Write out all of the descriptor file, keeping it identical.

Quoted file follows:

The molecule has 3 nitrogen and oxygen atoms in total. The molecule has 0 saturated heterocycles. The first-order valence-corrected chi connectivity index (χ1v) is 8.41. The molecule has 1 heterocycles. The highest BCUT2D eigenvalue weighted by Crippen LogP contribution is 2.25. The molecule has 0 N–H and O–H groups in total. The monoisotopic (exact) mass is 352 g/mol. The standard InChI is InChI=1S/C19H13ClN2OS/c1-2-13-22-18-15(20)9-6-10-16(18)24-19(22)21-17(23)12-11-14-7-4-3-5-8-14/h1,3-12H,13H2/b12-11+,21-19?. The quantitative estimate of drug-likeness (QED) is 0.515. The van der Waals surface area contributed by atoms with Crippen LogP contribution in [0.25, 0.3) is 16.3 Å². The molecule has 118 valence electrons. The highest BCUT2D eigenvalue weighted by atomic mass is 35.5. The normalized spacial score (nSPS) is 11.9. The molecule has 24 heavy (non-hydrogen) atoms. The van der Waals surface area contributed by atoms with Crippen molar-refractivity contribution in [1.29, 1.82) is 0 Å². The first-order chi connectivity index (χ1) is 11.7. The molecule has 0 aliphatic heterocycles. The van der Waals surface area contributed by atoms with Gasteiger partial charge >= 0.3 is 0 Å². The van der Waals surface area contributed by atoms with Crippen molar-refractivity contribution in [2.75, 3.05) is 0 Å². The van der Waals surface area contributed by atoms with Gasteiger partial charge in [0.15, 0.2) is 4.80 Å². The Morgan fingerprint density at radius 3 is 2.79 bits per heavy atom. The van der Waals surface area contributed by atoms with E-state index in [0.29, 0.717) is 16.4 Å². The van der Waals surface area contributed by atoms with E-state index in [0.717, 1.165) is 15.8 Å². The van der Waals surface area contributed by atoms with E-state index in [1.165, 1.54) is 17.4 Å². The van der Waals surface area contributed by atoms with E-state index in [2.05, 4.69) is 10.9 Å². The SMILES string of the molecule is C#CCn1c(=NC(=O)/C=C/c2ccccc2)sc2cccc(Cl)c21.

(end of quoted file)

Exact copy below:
The molecule has 3 nitrogen and oxygen atoms in total. The molecule has 0 saturated heterocycles. The first-order valence-corrected chi connectivity index (χ1v) is 8.41. The molecule has 1 heterocycles. The highest BCUT2D eigenvalue weighted by Crippen LogP contribution is 2.25. The molecule has 0 N–H and O–H groups in total. The monoisotopic (exact) mass is 352 g/mol. The standard InChI is InChI=1S/C19H13ClN2OS/c1-2-13-22-18-15(20)9-6-10-16(18)24-19(22)21-17(23)12-11-14-7-4-3-5-8-14/h1,3-12H,13H2/b12-11+,21-19?. The quantitative estimate of drug-likeness (QED) is 0.515. The van der Waals surface area contributed by atoms with Crippen LogP contribution in [0.25, 0.3) is 16.3 Å². The molecule has 118 valence electrons. The highest BCUT2D eigenvalue weighted by atomic mass is 35.5. The normalized spacial score (nSPS) is 11.9. The molecule has 24 heavy (non-hydrogen) atoms. The van der Waals surface area contributed by atoms with Crippen molar-refractivity contribution in [1.29, 1.82) is 0 Å². The first-order chi connectivity index (χ1) is 11.7. The molecule has 0 aliphatic heterocycles. The van der Waals surface area contributed by atoms with Gasteiger partial charge >= 0.3 is 0 Å². The van der Waals surface area contributed by atoms with Crippen molar-refractivity contribution in [2.75, 3.05) is 0 Å². The van der Waals surface area contributed by atoms with Gasteiger partial charge in [0.15, 0.2) is 4.80 Å². The Morgan fingerprint density at radius 3 is 2.79 bits per heavy atom. The van der Waals surface area contributed by atoms with E-state index in [0.29, 0.717) is 16.4 Å². The van der Waals surface area contributed by atoms with E-state index in [0.717, 1.165) is 15.8 Å². The van der Waals surface area contributed by atoms with E-state index in [1.165, 1.54) is 17.4 Å². The van der Waals surface area contributed by atoms with E-state index in [2.05, 4.69) is 10.9 Å². The SMILES string of the molecule is C#CCn1c(=NC(=O)/C=C/c2ccccc2)sc2cccc(Cl)c21.